Poems: Jessica Sequeira

'But I Thought That Book Was Suppressed!' Gasped Bess. 'How on Earth Did You Ever Get It?'

The New School


Let’s erase the whiteboard
and start again
with the small illustrated
Larousse dictionary

a Bakelite telephone
the first X-ray
Mao’s Red Book

an imaginary rocket
the cover of a text by K. E. Tsiolkovski
“Exploration of Cosmic Spaces
by Reactive Motors”

the 1987 intifada
an uprising of Palestinian youths
on the West Bank

a confrontation between
Boers and Bantus
in South Africa


Let’s look with attention
at the boy there

who always wants to draw
instead of reading

who when they talk about professions
unfailingly responds
“I want to be an autodidact!”

he wears a sky-blue cape to school


Let’s do away with sadness
which should disappear

like the rote method
for memorizing
past-tense verbs

there are new conjugations
of the sentimental grammar
to learn.

Sauerkraut Restaurant

A white-smocked waiter approaches, leaving
a silver platter filled with shredded cabbage for you
and a tender potato tart for me, to accompany
the two porcelain kegs of satisfying heft which appeared
some time ago. Already I’m outside myself, taking
stock: here I am in this restaurant pretending
it’s a place far away, a fine Kabarett where
all things (wallpaper, lighting, music) serve to abet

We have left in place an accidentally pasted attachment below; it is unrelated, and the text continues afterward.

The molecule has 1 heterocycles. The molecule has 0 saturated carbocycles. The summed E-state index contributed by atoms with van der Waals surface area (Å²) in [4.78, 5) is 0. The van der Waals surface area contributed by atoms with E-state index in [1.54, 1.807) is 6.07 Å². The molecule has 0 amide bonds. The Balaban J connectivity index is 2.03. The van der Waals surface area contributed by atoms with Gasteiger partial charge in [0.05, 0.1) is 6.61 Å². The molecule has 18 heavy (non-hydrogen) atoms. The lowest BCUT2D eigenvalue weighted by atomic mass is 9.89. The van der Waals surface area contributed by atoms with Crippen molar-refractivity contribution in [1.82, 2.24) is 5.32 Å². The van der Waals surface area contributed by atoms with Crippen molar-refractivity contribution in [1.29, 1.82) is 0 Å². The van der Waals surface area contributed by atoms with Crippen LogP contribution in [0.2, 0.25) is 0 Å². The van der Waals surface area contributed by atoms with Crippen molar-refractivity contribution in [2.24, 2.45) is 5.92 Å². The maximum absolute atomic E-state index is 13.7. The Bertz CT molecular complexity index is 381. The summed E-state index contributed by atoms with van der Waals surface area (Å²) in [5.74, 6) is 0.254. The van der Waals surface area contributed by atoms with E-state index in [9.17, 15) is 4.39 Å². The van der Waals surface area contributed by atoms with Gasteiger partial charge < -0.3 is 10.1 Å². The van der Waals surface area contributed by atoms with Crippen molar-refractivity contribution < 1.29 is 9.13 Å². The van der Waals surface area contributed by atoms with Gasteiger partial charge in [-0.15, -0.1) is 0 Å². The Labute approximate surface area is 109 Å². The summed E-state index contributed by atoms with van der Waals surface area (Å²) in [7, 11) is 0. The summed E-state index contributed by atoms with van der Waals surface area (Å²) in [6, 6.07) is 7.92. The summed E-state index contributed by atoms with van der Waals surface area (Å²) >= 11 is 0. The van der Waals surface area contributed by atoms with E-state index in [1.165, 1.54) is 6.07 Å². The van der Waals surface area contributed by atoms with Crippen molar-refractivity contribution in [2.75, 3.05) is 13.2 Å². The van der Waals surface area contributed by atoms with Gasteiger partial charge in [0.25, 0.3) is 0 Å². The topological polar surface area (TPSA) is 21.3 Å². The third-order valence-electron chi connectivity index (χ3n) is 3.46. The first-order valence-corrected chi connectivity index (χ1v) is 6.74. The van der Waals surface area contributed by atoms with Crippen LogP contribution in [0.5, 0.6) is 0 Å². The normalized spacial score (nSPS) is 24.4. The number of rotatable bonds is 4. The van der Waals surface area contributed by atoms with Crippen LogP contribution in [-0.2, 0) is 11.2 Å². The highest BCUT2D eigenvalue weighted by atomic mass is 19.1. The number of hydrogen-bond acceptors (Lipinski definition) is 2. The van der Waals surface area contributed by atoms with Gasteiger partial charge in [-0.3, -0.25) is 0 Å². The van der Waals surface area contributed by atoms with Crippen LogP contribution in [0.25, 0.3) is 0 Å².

the pretty farce. Your mouth describes a market town
with scrubbed streets and timber-framed houses
in neat rows, flowers in windows and rivulets
that run in the streets of their own accord.
Fresh water emerging from some mysterious fount —
where? No clue, essence is the fundamental
German problem. Laughter, another pint appears.
Just a minute, and please forgive this excess
sincerity, I’d like to say how beautiful it is
that these enigmatic currents exist, these towns
where grocery store milk isn’t SanCor or soap Cif,
where what’s new develops naturally (historically)
rather than through revolution or rupture. How nice it is
to be your accomplice, pretending we’re somewhere
where the bell tower clock tolls a different hour
and brick & bridges & cobblestone & stars are other.
Again the waiter — Die Dame übernimmt die Rechnung
you stage whisper (in reality we split the bill),
and when we exit it even seems for a moment
that the street isn’t the Avenida Santa Fe and the
palo santo burned by sidewalk vendors smells of spruce.
Jessica Sequeira is a writer and translator living in Buenos Aires.

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